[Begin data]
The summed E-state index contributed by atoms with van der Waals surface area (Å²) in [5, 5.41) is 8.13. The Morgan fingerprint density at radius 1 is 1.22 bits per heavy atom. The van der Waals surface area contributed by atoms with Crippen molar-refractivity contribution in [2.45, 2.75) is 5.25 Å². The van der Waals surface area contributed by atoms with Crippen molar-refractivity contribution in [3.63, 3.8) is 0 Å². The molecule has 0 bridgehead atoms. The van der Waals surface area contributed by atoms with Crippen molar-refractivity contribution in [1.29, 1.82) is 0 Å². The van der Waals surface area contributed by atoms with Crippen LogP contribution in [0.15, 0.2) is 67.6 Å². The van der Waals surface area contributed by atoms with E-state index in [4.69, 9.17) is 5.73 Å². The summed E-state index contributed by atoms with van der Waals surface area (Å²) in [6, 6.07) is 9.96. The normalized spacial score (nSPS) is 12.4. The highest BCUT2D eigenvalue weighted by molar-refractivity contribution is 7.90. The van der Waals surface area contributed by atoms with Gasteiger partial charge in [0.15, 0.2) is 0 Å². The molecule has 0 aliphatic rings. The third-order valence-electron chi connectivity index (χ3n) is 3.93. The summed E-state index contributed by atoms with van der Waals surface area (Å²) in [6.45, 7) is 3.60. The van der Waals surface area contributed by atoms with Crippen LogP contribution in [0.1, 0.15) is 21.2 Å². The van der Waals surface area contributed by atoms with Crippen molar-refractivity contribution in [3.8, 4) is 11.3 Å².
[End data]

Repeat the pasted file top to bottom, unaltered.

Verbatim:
The summed E-state index contributed by atoms with van der Waals surface area (Å²) in [5, 5.41) is 8.13. The Morgan fingerprint density at radius 1 is 1.22 bits per heavy atom. The van der Waals surface area contributed by atoms with Crippen molar-refractivity contribution in [2.45, 2.75) is 5.25 Å². The van der Waals surface area contributed by atoms with Crippen molar-refractivity contribution in [3.63, 3.8) is 0 Å². The molecule has 0 bridgehead atoms. The van der Waals surface area contributed by atoms with Crippen molar-refractivity contribution in [1.29, 1.82) is 0 Å². The van der Waals surface area contributed by atoms with Crippen LogP contribution in [0.15, 0.2) is 67.6 Å². The van der Waals surface area contributed by atoms with E-state index in [4.69, 9.17) is 5.73 Å². The summed E-state index contributed by atoms with van der Waals surface area (Å²) in [6, 6.07) is 9.96. The normalized spacial score (nSPS) is 12.4. The highest BCUT2D eigenvalue weighted by molar-refractivity contribution is 7.90. The van der Waals surface area contributed by atoms with Gasteiger partial charge in [0.15, 0.2) is 0 Å². The molecule has 0 aliphatic rings. The third-order valence-electron chi connectivity index (χ3n) is 3.93. The summed E-state index contributed by atoms with van der Waals surface area (Å²) in [6.45, 7) is 3.60. The van der Waals surface area contributed by atoms with Crippen LogP contribution in [0.1, 0.15) is 21.2 Å². The van der Waals surface area contributed by atoms with Crippen molar-refractivity contribution in [3.8, 4) is 11.3 Å².